Dozens of Queens residents and lawmakers rallied last Thursday evening in Kew Gardens against the MTA’s proposal to eliminate the Q74 bus line, saying the move would prove disastrous for thousands of seniors, students and residents who use the route to get to and from work.
“Students at CUNY Law, Queens College, Townsend Harris High School and several large yeshivas depend on the Q74 for a quick connection to the subway and Queens Boulevard,” said Patricia Dolan, president of the Kew Gardens Hills Civic Association, which sponsored the rally. “Local residents need the Q74 to get to Borough Hall and the courts, as well as shops in Forest Hills and Kew Gardens. Local businesses need customers who shop Queens’ largest kosher shopping district.”
Those attending the rally waved signs protesting the proposal and frequently received honks of support from vehicles passing by, including a Q74 bus driver. The rally was held near the intersection of Queens Boulevard and Union Turnpike in Kew Gardens.
“I take the Q74 every day, and if the Q74 doesn’t exist, I would have to walk five extra blocks to get the Q88, which is always so crowded,” said Rego Park resident Josephine Vitta, a CUNY Law student. “All that extra walking is not fun for me, because I’m 6 1⁄2 months pregnant.”
The Q74 runs from Kew Gardens to Flushing and was one of the lines the Metropolitan Transportation Authority proposed to cut in December.
MTA spokesman Kevin Ortiz said the authority does “not want to implement these cuts.”
“We’re cognizant of the traumatic impact these service cuts will have on customers,” Ortiz added. “We urge our customers to reach out to their legislators in Albany and urge them to pass the Ravitch recommendations.”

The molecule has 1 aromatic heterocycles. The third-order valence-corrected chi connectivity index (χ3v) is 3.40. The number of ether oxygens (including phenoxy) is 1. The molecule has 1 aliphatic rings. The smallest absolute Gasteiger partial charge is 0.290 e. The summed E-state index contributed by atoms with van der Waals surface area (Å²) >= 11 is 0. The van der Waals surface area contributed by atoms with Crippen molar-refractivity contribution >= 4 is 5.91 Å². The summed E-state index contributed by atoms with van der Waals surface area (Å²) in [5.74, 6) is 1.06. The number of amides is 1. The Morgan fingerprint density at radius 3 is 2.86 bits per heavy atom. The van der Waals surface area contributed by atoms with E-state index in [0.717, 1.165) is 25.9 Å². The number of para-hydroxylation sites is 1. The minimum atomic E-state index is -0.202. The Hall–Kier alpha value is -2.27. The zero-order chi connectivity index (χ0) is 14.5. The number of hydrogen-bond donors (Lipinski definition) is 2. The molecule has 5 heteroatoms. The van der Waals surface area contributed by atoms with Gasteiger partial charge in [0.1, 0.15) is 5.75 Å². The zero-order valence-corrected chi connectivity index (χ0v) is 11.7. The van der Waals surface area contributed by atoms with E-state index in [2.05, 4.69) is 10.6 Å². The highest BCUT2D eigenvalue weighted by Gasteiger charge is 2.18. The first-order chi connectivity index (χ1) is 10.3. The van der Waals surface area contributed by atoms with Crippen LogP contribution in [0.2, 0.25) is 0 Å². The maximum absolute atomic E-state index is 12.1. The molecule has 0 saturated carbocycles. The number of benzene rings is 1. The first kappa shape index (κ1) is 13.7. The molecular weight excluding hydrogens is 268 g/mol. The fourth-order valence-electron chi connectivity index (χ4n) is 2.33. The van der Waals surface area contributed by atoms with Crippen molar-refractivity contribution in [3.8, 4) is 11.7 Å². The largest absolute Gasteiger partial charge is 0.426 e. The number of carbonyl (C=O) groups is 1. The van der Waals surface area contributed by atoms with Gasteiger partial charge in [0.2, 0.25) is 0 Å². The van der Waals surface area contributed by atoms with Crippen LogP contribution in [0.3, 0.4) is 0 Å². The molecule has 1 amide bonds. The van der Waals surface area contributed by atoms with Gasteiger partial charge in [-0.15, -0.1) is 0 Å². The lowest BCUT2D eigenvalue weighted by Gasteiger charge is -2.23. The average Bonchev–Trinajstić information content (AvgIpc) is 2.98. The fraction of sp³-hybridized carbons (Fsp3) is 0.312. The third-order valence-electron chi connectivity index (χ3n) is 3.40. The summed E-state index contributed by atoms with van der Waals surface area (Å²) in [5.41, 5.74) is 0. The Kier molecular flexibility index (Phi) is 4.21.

Richard Ravitch, chairman of a commission charged by Gov. David Paterson with analyzing how to restore the MTA’s financial footing, recommended in December the MTA implement, among other things, a “mobility tax” and tolls on the East River and Harlem River bridges to avoid fare hikes and service reductions.
U.S. Rep. Anthony Weiner (D−Forest Hills) and state Sen. Toby Stavisky (D−Whitestone), both of whom attended the rally, said they were doing everything they could to fight the cuts.
“Yesterday, I had three meetings with Richard Ravitch and MTA members,” Stavisky said. “This is unconscionable. They seem to have forgotten folks at Queens College and Townsend Harris. They seem to have forgotten the older adults and the disabled.”
Weiner said some of the $20 billion in aid New York is slated to received from the federal stimulus package could be funneled to the MTA in order to avoid “draconian” cuts.
Ed Figueroa, president of the Amalgamated Transit Union Division 1056, said the Q74 services major institutions and slammed the MTA. He urged the agency to look into cutting top−level management in order to save money before it cuts a bus line that services 16 K−12 schools with nearly 9,000 students, two library branches, four senior centers and 13 day care centers with a little more than 750 slots.
“If I cannot take this bus, I would have to cross the very busy Union Turnpike, and that’s very dangerous, especially in the wintertime,” said Kew Gardens Hills resident Margaret Miller, a retired woman who lives in the Regency Gardens apartment complex.
Reach reporter Anna Gustafson by e−mail at agustafson
©2009 Community News Group
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